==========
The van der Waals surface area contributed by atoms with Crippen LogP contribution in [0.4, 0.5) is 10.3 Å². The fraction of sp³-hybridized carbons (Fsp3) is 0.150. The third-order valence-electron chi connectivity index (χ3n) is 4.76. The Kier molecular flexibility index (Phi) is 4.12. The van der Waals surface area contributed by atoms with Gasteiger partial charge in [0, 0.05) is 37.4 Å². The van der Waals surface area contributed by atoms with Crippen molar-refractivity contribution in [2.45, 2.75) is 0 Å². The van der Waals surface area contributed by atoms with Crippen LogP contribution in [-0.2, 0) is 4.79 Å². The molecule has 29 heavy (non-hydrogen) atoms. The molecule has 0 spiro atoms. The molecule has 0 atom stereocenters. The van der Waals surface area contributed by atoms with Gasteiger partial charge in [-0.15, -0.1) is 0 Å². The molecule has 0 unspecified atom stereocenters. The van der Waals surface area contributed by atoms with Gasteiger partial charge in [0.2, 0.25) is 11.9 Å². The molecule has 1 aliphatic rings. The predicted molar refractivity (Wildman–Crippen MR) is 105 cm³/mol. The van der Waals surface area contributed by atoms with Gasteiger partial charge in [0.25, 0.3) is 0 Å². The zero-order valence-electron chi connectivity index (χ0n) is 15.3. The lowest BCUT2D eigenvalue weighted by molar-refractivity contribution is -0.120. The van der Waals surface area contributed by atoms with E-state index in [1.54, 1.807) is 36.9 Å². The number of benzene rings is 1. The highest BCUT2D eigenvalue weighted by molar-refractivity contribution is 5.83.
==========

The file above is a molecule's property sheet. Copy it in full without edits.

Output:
The van der Waals surface area contributed by atoms with Crippen LogP contribution in [0.4, 0.5) is 10.3 Å². The fraction of sp³-hybridized carbons (Fsp3) is 0.150. The third-order valence-electron chi connectivity index (χ3n) is 4.76. The Kier molecular flexibility index (Phi) is 4.12. The van der Waals surface area contributed by atoms with Gasteiger partial charge in [0, 0.05) is 37.4 Å². The van der Waals surface area contributed by atoms with Crippen molar-refractivity contribution in [2.45, 2.75) is 0 Å². The van der Waals surface area contributed by atoms with Crippen LogP contribution in [-0.2, 0) is 4.79 Å². The molecule has 29 heavy (non-hydrogen) atoms. The molecule has 0 spiro atoms. The molecule has 0 atom stereocenters. The van der Waals surface area contributed by atoms with Gasteiger partial charge in [-0.15, -0.1) is 0 Å². The molecule has 0 unspecified atom stereocenters. The van der Waals surface area contributed by atoms with Gasteiger partial charge in [0.2, 0.25) is 11.9 Å². The molecule has 1 aliphatic rings. The predicted molar refractivity (Wildman–Crippen MR) is 105 cm³/mol. The van der Waals surface area contributed by atoms with Gasteiger partial charge in [0.25, 0.3) is 0 Å². The zero-order valence-electron chi connectivity index (χ0n) is 15.3. The lowest BCUT2D eigenvalue weighted by molar-refractivity contribution is -0.120. The van der Waals surface area contributed by atoms with E-state index in [1.54, 1.807) is 36.9 Å². The number of benzene rings is 1. The highest BCUT2D eigenvalue weighted by molar-refractivity contribution is 5.83.